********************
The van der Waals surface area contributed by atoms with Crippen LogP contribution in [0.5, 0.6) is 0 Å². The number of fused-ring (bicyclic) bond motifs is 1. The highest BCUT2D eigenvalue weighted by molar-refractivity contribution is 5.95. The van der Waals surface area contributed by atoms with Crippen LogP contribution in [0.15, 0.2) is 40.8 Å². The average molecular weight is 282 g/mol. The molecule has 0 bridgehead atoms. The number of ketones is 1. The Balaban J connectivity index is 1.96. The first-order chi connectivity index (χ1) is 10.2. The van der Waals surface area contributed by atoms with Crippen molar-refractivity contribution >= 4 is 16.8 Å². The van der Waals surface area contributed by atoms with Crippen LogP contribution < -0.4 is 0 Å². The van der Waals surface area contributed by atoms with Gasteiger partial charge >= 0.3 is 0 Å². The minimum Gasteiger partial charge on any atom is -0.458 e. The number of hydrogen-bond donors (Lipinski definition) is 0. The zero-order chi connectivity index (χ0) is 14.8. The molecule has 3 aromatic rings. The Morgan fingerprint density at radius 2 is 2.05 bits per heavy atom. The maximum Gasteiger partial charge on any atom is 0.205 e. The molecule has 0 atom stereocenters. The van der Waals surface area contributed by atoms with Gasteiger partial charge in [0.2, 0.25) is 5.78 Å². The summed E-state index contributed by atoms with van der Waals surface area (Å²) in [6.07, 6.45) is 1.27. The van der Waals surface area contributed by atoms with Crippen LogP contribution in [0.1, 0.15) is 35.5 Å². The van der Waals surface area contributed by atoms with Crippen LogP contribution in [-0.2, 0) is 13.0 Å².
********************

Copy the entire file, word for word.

The van der Waals surface area contributed by atoms with Crippen LogP contribution in [0.5, 0.6) is 0 Å². The number of fused-ring (bicyclic) bond motifs is 1. The highest BCUT2D eigenvalue weighted by molar-refractivity contribution is 5.95. The van der Waals surface area contributed by atoms with Crippen LogP contribution in [0.15, 0.2) is 40.8 Å². The average molecular weight is 282 g/mol. The molecule has 0 bridgehead atoms. The number of ketones is 1. The Balaban J connectivity index is 1.96. The first-order chi connectivity index (χ1) is 10.2. The van der Waals surface area contributed by atoms with Crippen molar-refractivity contribution >= 4 is 16.8 Å². The van der Waals surface area contributed by atoms with Crippen LogP contribution < -0.4 is 0 Å². The van der Waals surface area contributed by atoms with Gasteiger partial charge >= 0.3 is 0 Å². The minimum Gasteiger partial charge on any atom is -0.458 e. The number of hydrogen-bond donors (Lipinski definition) is 0. The zero-order chi connectivity index (χ0) is 14.8. The molecule has 3 aromatic rings. The Morgan fingerprint density at radius 2 is 2.05 bits per heavy atom. The maximum Gasteiger partial charge on any atom is 0.205 e. The molecule has 0 atom stereocenters. The van der Waals surface area contributed by atoms with Gasteiger partial charge in [0.2, 0.25) is 5.78 Å². The summed E-state index contributed by atoms with van der Waals surface area (Å²) in [6.07, 6.45) is 1.27. The van der Waals surface area contributed by atoms with Crippen LogP contribution in [0.1, 0.15) is 35.5 Å². The van der Waals surface area contributed by atoms with Crippen LogP contribution in [-0.2, 0) is 13.0 Å².